District of Columbia hospitals spent $135 million last year to provide free medical care for patients who could not or did not pay their bills, according to a survey released yesterday by the D.C. Hospital Association.

The average amount of free care provided by District hospitals is double the average amount provided by hospitals in the Maryland and Virginia suburbs and double the national average, the survey indicated.

Because hospitals traditionally pass on the cost of uncompensated care in the fees that are charged to paying patients, those that perform substantial free care become less attractive for patients shopping for hospitals with low rates, the report noted. It concluded that District hospitals, if their fees increase too quickly, could lose large numbers of the 90,000 suburban patients who now seek care here annually.

The report concludes that a decline in patients at District hospitals might lead to inadequate medical care for some District residents and force some hospitals to reduce services or close.

"In human terms, the most serious risk posed by the uncompensated care problem is that uninsured D.C. residents may not receive appropriate medical care," the report stated.

"While the existence of D.C. General Hospital supported by tax dollars with its strictly open door policy should lessen this possibility," the report added, "if a substantial portion of the uncompensated care that is provided by the other hospitals eventually has to be cut back to fend off untenable financial losses, no guarantee can be made that all of the uninsured will find their way to a hospital which can meet all of their needs."

Stephen H. Lipson, president of the D.C. Hospital Association, said the association does not have any evidence that people are being turned away from District hospitals because they cannot afford to pay. He added, however, that he is convinced that in some cases the indigent are not seeking care.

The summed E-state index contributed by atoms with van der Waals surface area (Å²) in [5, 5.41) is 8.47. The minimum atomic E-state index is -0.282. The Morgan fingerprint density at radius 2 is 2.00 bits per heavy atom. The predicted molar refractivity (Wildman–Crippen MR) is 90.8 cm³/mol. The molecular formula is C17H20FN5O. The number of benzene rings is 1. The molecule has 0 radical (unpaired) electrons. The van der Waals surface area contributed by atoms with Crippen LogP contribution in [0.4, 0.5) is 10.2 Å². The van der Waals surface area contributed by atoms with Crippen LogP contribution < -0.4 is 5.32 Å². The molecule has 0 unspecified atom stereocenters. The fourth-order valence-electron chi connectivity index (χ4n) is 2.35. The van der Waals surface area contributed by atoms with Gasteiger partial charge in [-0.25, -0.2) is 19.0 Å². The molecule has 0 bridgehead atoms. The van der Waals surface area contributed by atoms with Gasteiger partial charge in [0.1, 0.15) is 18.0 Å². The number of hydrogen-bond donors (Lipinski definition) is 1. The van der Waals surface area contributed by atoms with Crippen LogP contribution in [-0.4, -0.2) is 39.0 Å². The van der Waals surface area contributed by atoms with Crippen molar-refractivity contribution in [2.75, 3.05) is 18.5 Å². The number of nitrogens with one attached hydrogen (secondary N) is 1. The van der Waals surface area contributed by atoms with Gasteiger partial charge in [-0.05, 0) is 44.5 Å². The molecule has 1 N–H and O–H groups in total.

Of the hospitals surveyed by the medical association, D.C. General, with $41 million in uncompensated care, and Howard University Hospital, with $42.3 million in uncompensated care, provided the largest amounts of free care in 1984. For the same period, Children's Hospital National Medical Center provided $11.2 million in free care and the Washington Hospital Center provided $8.9 million.

Earlier this month, the General Accounting Office launched a study at the request of Rep. Ronald V. Dellums (D-Calif.), chairman of the House District Committee, to determine whether patients are being "dumped" on D.C. General.

In 1984, 904 patients were transferred to D.C. General from other hospitals for financial reasons.

Association officials noted yesterday that a hospital's mission and its proximity to poor neighborhoods become factors influencing the number of indigent patients it recieves.

According to the hospital association report, the combined total of uncompensated care provided by 13 District hospitals included in the survey represented 13.7 percent of the total charges for those hospitals in 1984, and is projected to increase to 13.9 percent, or $136.2 million, this year. Bad debts represented $45.6 million of the uncompensated care for 1984 and a projected $43.1 million for this year.

The hospital association report also revealed that based on 1983 data from community hospitals in the 20 largest U.S. cities, the District ranked second only to Houston in the percentage of total hospital charges spent on free health care.

Of the 20 cities, the District ranked 12th in the percentage of population living below the poverty income level and had the fifth highest unemployment rate. The hospital association has formed a task force to develop ways to solve the problmes problems of providing free medical care to the poor.